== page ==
Then, in December 2021, FDA stated that those changes would be permanent and also announced the upcoming release of a brick-and-mortar pharmacy certification program. Abortion pill websites continued to increase and expand throughout 2022, and FDA released its updated regulations in January 2023. Consequently, mifepristone can be available in any pharmacy that has completed the certification process with the manufacturer as required by the FDA REMS.

This has reshaped the abortion industry in portions of the United States, as much of the increase in abortion-by-mail appears to have been concentrated among the new online networks. The Guttmacher Institute estimates that in 2020, only five percent of abortion centers mailed abortion pills, and only four percent partnered with an online pharmacy. A study led by the Society of Family Planning shows that abortions from online abortion pill providers increased from five percent of all abortions pre-Dobbs to nine percent after Dobbs.

A report from the Abortion Care Network, an alliance of independent, non-Planned Parenthood abortion centers, states that as of November 2022 there were at least 100 virtual abortion centers operating in the U.S. Of the 434 independent abortion centers identified by Abortion Care Network, approximately one-quarter were online-only. It is not yet clear how the new FDA pharmacy certification may impact the availability of abortion-by-mail from brick-and-mortar abortion centers.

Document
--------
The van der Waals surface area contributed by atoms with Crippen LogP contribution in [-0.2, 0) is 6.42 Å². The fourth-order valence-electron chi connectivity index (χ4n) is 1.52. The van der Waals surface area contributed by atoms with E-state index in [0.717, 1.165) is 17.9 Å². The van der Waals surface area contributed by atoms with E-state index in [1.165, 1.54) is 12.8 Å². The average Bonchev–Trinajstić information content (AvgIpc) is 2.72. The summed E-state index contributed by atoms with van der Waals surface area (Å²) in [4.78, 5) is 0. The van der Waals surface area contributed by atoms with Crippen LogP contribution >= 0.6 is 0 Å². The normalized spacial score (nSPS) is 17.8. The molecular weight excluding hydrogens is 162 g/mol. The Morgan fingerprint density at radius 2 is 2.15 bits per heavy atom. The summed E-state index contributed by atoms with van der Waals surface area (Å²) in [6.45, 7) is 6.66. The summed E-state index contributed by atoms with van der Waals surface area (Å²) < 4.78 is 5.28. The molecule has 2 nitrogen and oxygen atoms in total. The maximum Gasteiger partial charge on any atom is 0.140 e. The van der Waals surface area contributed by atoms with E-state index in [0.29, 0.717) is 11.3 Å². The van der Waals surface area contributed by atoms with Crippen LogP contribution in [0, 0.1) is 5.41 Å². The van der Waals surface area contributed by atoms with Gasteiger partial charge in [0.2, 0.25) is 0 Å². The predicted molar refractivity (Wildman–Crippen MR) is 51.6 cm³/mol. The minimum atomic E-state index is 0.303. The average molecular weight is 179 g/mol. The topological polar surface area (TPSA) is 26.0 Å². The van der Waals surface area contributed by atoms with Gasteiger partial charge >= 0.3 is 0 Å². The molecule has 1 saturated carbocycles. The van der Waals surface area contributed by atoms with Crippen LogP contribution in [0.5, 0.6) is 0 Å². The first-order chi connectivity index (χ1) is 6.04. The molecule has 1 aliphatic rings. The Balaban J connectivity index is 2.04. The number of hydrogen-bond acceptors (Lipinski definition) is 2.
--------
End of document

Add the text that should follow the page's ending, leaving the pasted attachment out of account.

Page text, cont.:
This has exacerbated reporting problems. The U.S. Centers for Disease Control and Prevention (CDC) has offered no guidance or standard recommendations of best practices for reporting telemedicine abortion, and state requirements are inconsistent and even diminishing. Additionally, the presence of international pharmacies and organizations like Aid Access, which illegally mails abortion drugs into the United States, further undermines the quality of abortion data availability and collection in the U.S.

However, FDA regulations are under litigation in Alliance for Hippocratic Medicine v. Food and Drug Administration, as a group of doctors and medical organizations have challenged the initial approval of the abortion pill in 2000 as well as regulatory changes FDA has made since then. The plaintiffs have disputed the accelerated process FDA used to approve the drug, the lack of rigorous testing before its use on minors, and the flawed data upon which FDA has relied to determine that mifepristone is safe. FDA approval of mifepristone was suspended by a district court, but the district court decision was blocked as the Fifth Circuit considers the case. As litigation proceeds, the widespread availability of mifepristone may change.

Looking Forward